The World Social Forum returned to Africa in 2011 bringing 75,000 people from across the globe to Dakar, Senegal. ACORD participated in order to contribute, learn and connect with activities on all four of the themes on which ACORD works. The Forum was founded in 2001 by social movements and other civil society groups as an open, democratic arena to share, discuss, inspire and start trying to build a different, better world. While global business and political leaders may be cutting backroom deals at the exclusive World Economic Forum, which takes place over the same period, the Forum brings the people themselves to speak directly to each other in a collective space about the burning issues of our world. This Forum coincided with the uprisings in Tunisia and Egypt which brought a sense of renewed possibility. ACORD brought a team of 36 staff and partners to Dakar, coming from ten countries across Africa. ACORD's francophone programmes took the lead, with coordination through ACORD's office in Mali.
Livelihood and Peace-building in Africa
Bayelle and Awa leading a discussion on the challenges facing pastoralists
Pastoralism is a strong focus of ACORD's work in West Africa, and the Dakar Forum was an opportunity to highlight this, celebrating pastoralism as a viable means of livelihood through a range of activities. A workshop was held with speakers from pastoralist groups in Burkina Faso, Mali, Chad and Ethiopia. Arguably upstaging all the human participants, the team was joined for a day by a camel, a cow, a sheep and a goat, who drew much attention, with the camel as the star turn. ACORD held a march in support of pastoralism, led by the animals, and as crowds stopped to look, staff were able to answer questions and start conversations on pastoralist issues.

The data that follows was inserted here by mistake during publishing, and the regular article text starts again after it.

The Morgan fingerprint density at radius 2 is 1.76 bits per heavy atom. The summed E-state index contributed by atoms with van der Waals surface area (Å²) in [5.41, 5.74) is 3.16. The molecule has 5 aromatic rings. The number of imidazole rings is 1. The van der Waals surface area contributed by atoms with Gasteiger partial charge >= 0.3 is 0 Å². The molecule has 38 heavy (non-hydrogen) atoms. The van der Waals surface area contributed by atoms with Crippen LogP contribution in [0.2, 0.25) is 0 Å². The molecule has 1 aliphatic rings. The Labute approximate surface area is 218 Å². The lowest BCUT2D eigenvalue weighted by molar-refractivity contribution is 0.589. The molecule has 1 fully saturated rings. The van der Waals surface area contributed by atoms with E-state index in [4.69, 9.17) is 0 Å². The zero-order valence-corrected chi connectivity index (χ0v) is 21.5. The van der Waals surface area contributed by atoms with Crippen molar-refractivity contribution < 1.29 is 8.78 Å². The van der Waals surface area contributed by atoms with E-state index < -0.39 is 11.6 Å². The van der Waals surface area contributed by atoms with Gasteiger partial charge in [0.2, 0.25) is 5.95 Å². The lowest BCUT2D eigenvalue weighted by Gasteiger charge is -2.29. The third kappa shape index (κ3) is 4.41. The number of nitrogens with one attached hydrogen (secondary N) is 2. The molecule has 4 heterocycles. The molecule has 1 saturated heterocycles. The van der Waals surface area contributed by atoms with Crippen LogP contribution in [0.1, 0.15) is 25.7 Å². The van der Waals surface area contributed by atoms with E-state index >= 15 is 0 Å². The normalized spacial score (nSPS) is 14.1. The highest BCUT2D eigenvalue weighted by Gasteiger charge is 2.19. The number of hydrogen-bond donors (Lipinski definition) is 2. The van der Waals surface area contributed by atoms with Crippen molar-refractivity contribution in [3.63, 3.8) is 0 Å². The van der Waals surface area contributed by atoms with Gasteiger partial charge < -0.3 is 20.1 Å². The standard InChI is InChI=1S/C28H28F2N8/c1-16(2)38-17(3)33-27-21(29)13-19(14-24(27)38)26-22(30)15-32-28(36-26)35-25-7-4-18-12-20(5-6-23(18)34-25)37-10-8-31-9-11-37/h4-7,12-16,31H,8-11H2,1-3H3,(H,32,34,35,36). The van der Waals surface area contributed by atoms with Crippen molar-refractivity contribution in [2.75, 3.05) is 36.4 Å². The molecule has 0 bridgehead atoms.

ACORD's workshop on community level peace-building brought together people from both sides of the continent, from Guinea and from Burundi, to talk about their experiences of ‘cultivating peace' in contexts where everyone has become bound in to conflict. Discussion emphasised the importance of recognising that this will be a long process that must be centred in the members of the community themselves. The process itself, of communication, of valuing people's knowledge, of setting up local mechanisms for conflict resolution and of finding ways to engage all actors including those who initially refuse dialogue, is itself part of establishing a culture of peace. Pastoralism was again highlighted in analysis of conflict between farmers and pastoralists in West Africa, including across national borders.
Land-grabbing was one of the hottest topics at the Forum, and ACORD supported a workshop coordinated by CCFD (Comité Catholique contre la Faim et pour le Développement), an ACORD member organisation based in France. In the second half of the Forum, organisations working on this issue came together in an assembly, and issued the Dakar Appeal Against the Land Grab. This is open for signature and ACORD encourages you to sign up: www.petitiononline.com/dakar/petition.html
The Power of Participation
As well as these activities, the ACORD stand was staffed throughout the Forum, distributing publications and campaign materials and answering questions. Each day a quick quiz was held on a different issue, which many visitors to the stand enjoyed - especially the first 50 people to complete the quiz, who received a tshirt! Alongside ACORD a group of women from one of ACORD's partners in Mali sold dried fruits and handcraft. The stand also hosted a band of musicians from Mali playing traditional instruments, who helped to spread ACORD's message, and gave a party atmosphere to the end of some long and dusty days.
More information on the ACORD's activities at the World Social Forum can be found on the blog which participants wrote during the Forum: www.acordinternational.org/news/wsf2011/